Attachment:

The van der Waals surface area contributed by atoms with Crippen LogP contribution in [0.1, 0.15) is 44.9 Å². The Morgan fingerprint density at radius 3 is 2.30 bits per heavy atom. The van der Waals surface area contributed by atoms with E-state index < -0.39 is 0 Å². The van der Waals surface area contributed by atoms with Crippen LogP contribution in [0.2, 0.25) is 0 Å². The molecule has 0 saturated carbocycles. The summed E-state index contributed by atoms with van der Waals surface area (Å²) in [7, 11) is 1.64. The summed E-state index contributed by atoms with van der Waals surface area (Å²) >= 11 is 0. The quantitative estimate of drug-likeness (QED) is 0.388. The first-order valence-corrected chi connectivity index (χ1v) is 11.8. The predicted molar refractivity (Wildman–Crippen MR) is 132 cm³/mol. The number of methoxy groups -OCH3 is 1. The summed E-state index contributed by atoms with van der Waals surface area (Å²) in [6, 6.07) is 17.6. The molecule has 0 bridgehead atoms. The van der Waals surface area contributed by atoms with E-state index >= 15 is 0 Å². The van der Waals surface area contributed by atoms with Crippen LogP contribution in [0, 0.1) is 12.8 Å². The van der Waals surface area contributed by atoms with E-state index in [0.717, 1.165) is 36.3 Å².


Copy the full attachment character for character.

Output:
The van der Waals surface area contributed by atoms with Crippen LogP contribution in [0.1, 0.15) is 44.9 Å². The Morgan fingerprint density at radius 3 is 2.30 bits per heavy atom. The van der Waals surface area contributed by atoms with E-state index < -0.39 is 0 Å². The van der Waals surface area contributed by atoms with Crippen LogP contribution in [0.2, 0.25) is 0 Å². The molecule has 0 saturated carbocycles. The summed E-state index contributed by atoms with van der Waals surface area (Å²) in [7, 11) is 1.64. The summed E-state index contributed by atoms with van der Waals surface area (Å²) >= 11 is 0. The quantitative estimate of drug-likeness (QED) is 0.388. The first-order valence-corrected chi connectivity index (χ1v) is 11.8. The predicted molar refractivity (Wildman–Crippen MR) is 132 cm³/mol. The number of methoxy groups -OCH3 is 1. The summed E-state index contributed by atoms with van der Waals surface area (Å²) in [6, 6.07) is 17.6. The molecule has 0 bridgehead atoms. The van der Waals surface area contributed by atoms with E-state index >= 15 is 0 Å². The van der Waals surface area contributed by atoms with Crippen LogP contribution in [0, 0.1) is 12.8 Å². The van der Waals surface area contributed by atoms with E-state index in [0.717, 1.165) is 36.3 Å².